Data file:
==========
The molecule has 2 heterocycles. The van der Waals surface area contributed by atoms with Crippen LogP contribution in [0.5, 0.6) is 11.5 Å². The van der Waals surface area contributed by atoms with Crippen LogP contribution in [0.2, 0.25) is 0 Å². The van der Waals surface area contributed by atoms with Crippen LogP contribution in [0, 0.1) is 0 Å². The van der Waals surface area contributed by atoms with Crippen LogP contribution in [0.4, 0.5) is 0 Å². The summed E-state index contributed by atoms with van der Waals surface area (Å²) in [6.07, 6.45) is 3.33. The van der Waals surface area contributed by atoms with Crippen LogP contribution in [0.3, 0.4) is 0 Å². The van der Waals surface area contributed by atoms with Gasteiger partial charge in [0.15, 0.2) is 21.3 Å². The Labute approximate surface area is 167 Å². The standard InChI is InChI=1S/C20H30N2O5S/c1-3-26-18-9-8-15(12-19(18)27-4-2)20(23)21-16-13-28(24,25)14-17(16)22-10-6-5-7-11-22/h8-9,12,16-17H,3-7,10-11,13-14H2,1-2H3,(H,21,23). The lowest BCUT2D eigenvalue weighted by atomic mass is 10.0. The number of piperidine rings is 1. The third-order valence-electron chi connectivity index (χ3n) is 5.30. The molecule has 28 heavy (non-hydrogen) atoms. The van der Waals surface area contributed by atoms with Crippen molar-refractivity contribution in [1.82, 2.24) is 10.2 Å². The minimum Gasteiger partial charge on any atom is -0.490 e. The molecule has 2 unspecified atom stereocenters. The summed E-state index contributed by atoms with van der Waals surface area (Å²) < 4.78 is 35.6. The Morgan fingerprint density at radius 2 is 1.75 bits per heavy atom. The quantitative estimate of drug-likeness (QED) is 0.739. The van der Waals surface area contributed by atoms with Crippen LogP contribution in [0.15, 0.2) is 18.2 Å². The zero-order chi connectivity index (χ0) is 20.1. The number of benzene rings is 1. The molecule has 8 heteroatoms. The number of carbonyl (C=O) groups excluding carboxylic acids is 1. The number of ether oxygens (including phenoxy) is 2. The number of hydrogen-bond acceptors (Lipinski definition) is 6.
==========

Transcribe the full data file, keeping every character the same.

The molecule has 2 heterocycles. The van der Waals surface area contributed by atoms with Crippen LogP contribution in [0.5, 0.6) is 11.5 Å². The van der Waals surface area contributed by atoms with Crippen LogP contribution in [0.2, 0.25) is 0 Å². The van der Waals surface area contributed by atoms with Crippen LogP contribution in [0, 0.1) is 0 Å². The van der Waals surface area contributed by atoms with Crippen LogP contribution in [0.4, 0.5) is 0 Å². The summed E-state index contributed by atoms with van der Waals surface area (Å²) in [6.07, 6.45) is 3.33. The van der Waals surface area contributed by atoms with Crippen LogP contribution in [0.3, 0.4) is 0 Å². The van der Waals surface area contributed by atoms with Gasteiger partial charge in [0.15, 0.2) is 21.3 Å². The Labute approximate surface area is 167 Å². The standard InChI is InChI=1S/C20H30N2O5S/c1-3-26-18-9-8-15(12-19(18)27-4-2)20(23)21-16-13-28(24,25)14-17(16)22-10-6-5-7-11-22/h8-9,12,16-17H,3-7,10-11,13-14H2,1-2H3,(H,21,23). The lowest BCUT2D eigenvalue weighted by atomic mass is 10.0. The number of piperidine rings is 1. The third-order valence-electron chi connectivity index (χ3n) is 5.30. The molecule has 28 heavy (non-hydrogen) atoms. The van der Waals surface area contributed by atoms with Crippen molar-refractivity contribution in [1.82, 2.24) is 10.2 Å². The minimum Gasteiger partial charge on any atom is -0.490 e. The molecule has 2 unspecified atom stereocenters. The summed E-state index contributed by atoms with van der Waals surface area (Å²) < 4.78 is 35.6. The Morgan fingerprint density at radius 2 is 1.75 bits per heavy atom. The quantitative estimate of drug-likeness (QED) is 0.739. The van der Waals surface area contributed by atoms with Crippen LogP contribution in [0.15, 0.2) is 18.2 Å². The zero-order chi connectivity index (χ0) is 20.1. The number of benzene rings is 1. The molecule has 8 heteroatoms. The number of carbonyl (C=O) groups excluding carboxylic acids is 1. The number of ether oxygens (including phenoxy) is 2. The number of hydrogen-bond acceptors (Lipinski definition) is 6.